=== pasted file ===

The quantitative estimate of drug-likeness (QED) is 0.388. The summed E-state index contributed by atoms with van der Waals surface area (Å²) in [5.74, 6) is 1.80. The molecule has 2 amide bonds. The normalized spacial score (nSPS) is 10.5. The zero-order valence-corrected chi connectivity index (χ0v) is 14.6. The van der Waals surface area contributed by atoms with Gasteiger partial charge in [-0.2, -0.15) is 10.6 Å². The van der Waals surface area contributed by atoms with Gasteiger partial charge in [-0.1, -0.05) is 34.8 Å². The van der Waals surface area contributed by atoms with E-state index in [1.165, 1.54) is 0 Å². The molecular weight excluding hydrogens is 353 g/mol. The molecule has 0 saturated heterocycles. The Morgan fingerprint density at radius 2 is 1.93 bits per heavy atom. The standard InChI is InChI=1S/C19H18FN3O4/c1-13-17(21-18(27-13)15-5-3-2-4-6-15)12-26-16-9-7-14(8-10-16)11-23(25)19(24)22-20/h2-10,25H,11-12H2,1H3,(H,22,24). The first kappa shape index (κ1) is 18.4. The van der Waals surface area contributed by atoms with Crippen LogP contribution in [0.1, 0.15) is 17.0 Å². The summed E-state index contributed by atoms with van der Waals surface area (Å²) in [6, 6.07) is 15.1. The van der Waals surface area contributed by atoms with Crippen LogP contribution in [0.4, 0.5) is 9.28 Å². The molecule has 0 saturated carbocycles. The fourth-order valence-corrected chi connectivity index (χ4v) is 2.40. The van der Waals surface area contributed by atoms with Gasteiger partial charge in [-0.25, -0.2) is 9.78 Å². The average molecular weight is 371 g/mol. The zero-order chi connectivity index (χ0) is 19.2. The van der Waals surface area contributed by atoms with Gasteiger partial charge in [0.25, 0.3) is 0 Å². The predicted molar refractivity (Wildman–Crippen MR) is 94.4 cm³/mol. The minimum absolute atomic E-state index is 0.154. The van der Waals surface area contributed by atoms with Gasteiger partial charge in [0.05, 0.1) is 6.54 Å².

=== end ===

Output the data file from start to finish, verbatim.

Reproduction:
The quantitative estimate of drug-likeness (QED) is 0.388. The summed E-state index contributed by atoms with van der Waals surface area (Å²) in [5.74, 6) is 1.80. The molecule has 2 amide bonds. The normalized spacial score (nSPS) is 10.5. The zero-order valence-corrected chi connectivity index (χ0v) is 14.6. The van der Waals surface area contributed by atoms with Gasteiger partial charge in [-0.2, -0.15) is 10.6 Å². The van der Waals surface area contributed by atoms with Gasteiger partial charge in [-0.1, -0.05) is 34.8 Å². The van der Waals surface area contributed by atoms with E-state index in [1.165, 1.54) is 0 Å². The molecular weight excluding hydrogens is 353 g/mol. The molecule has 0 saturated heterocycles. The Morgan fingerprint density at radius 2 is 1.93 bits per heavy atom. The standard InChI is InChI=1S/C19H18FN3O4/c1-13-17(21-18(27-13)15-5-3-2-4-6-15)12-26-16-9-7-14(8-10-16)11-23(25)19(24)22-20/h2-10,25H,11-12H2,1H3,(H,22,24). The first kappa shape index (κ1) is 18.4. The van der Waals surface area contributed by atoms with Crippen LogP contribution in [0.1, 0.15) is 17.0 Å². The summed E-state index contributed by atoms with van der Waals surface area (Å²) in [6, 6.07) is 15.1. The van der Waals surface area contributed by atoms with Crippen LogP contribution in [0.4, 0.5) is 9.28 Å². The molecule has 0 saturated carbocycles. The fourth-order valence-corrected chi connectivity index (χ4v) is 2.40. The van der Waals surface area contributed by atoms with Gasteiger partial charge in [-0.25, -0.2) is 9.78 Å². The average molecular weight is 371 g/mol. The zero-order chi connectivity index (χ0) is 19.2. The van der Waals surface area contributed by atoms with Gasteiger partial charge in [0.25, 0.3) is 0 Å². The predicted molar refractivity (Wildman–Crippen MR) is 94.4 cm³/mol. The minimum absolute atomic E-state index is 0.154. The van der Waals surface area contributed by atoms with Gasteiger partial charge in [0.05, 0.1) is 6.54 Å².